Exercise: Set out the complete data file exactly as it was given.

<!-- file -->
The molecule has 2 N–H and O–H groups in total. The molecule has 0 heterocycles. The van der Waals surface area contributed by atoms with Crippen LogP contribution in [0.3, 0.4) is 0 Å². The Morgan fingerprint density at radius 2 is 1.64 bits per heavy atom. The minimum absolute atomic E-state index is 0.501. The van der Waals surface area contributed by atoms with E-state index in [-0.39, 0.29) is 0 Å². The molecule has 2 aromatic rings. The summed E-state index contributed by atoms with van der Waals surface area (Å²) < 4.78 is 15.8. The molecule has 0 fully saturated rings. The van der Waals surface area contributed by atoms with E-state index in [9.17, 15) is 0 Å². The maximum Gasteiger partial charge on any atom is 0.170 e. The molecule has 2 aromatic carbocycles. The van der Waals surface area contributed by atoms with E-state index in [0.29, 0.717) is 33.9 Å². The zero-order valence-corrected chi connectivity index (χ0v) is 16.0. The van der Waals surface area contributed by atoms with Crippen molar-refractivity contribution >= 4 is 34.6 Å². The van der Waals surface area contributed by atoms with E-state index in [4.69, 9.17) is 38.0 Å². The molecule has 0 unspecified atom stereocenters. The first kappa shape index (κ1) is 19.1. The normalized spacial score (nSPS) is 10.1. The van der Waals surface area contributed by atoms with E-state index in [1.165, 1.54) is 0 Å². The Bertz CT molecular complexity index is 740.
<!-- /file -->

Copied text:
The molecule has 2 N–H and O–H groups in total. The molecule has 0 heterocycles. The van der Waals surface area contributed by atoms with Crippen LogP contribution in [0.3, 0.4) is 0 Å². The Morgan fingerprint density at radius 2 is 1.64 bits per heavy atom. The minimum absolute atomic E-state index is 0.501. The van der Waals surface area contributed by atoms with E-state index in [-0.39, 0.29) is 0 Å². The molecule has 2 aromatic rings. The summed E-state index contributed by atoms with van der Waals surface area (Å²) < 4.78 is 15.8. The molecule has 0 fully saturated rings. The van der Waals surface area contributed by atoms with E-state index in [9.17, 15) is 0 Å². The maximum Gasteiger partial charge on any atom is 0.170 e. The molecule has 2 aromatic carbocycles. The van der Waals surface area contributed by atoms with E-state index in [0.29, 0.717) is 33.9 Å². The zero-order valence-corrected chi connectivity index (χ0v) is 16.0. The van der Waals surface area contributed by atoms with Crippen molar-refractivity contribution >= 4 is 34.6 Å². The van der Waals surface area contributed by atoms with E-state index in [4.69, 9.17) is 38.0 Å². The molecule has 0 unspecified atom stereocenters. The first kappa shape index (κ1) is 19.1. The normalized spacial score (nSPS) is 10.1. The van der Waals surface area contributed by atoms with E-state index in [1.165, 1.54) is 0 Å². The Bertz CT molecular complexity index is 740.